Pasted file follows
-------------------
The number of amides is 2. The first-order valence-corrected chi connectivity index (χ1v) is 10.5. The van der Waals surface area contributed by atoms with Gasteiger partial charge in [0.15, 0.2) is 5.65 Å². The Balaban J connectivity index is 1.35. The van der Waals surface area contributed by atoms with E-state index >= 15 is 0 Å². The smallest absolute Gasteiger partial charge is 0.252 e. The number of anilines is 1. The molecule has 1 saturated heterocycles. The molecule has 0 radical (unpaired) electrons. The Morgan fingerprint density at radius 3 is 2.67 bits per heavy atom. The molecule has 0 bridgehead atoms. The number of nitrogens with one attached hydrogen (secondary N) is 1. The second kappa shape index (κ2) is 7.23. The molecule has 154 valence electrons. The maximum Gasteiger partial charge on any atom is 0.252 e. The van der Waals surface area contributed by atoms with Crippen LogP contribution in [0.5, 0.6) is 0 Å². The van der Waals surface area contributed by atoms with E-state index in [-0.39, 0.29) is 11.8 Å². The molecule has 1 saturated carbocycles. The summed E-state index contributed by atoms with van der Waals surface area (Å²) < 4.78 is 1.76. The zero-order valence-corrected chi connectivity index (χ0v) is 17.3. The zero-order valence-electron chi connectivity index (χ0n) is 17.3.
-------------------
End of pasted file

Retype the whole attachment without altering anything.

The number of amides is 2. The first-order valence-corrected chi connectivity index (χ1v) is 10.5. The van der Waals surface area contributed by atoms with Gasteiger partial charge in [0.15, 0.2) is 5.65 Å². The Balaban J connectivity index is 1.35. The van der Waals surface area contributed by atoms with E-state index >= 15 is 0 Å². The smallest absolute Gasteiger partial charge is 0.252 e. The number of anilines is 1. The molecule has 1 saturated heterocycles. The molecule has 0 radical (unpaired) electrons. The Morgan fingerprint density at radius 3 is 2.67 bits per heavy atom. The molecule has 0 bridgehead atoms. The number of nitrogens with one attached hydrogen (secondary N) is 1. The second kappa shape index (κ2) is 7.23. The molecule has 154 valence electrons. The maximum Gasteiger partial charge on any atom is 0.252 e. The van der Waals surface area contributed by atoms with Crippen LogP contribution in [0.5, 0.6) is 0 Å². The van der Waals surface area contributed by atoms with E-state index in [-0.39, 0.29) is 11.8 Å². The molecule has 1 saturated carbocycles. The summed E-state index contributed by atoms with van der Waals surface area (Å²) < 4.78 is 1.76. The zero-order valence-corrected chi connectivity index (χ0v) is 17.3. The zero-order valence-electron chi connectivity index (χ0n) is 17.3.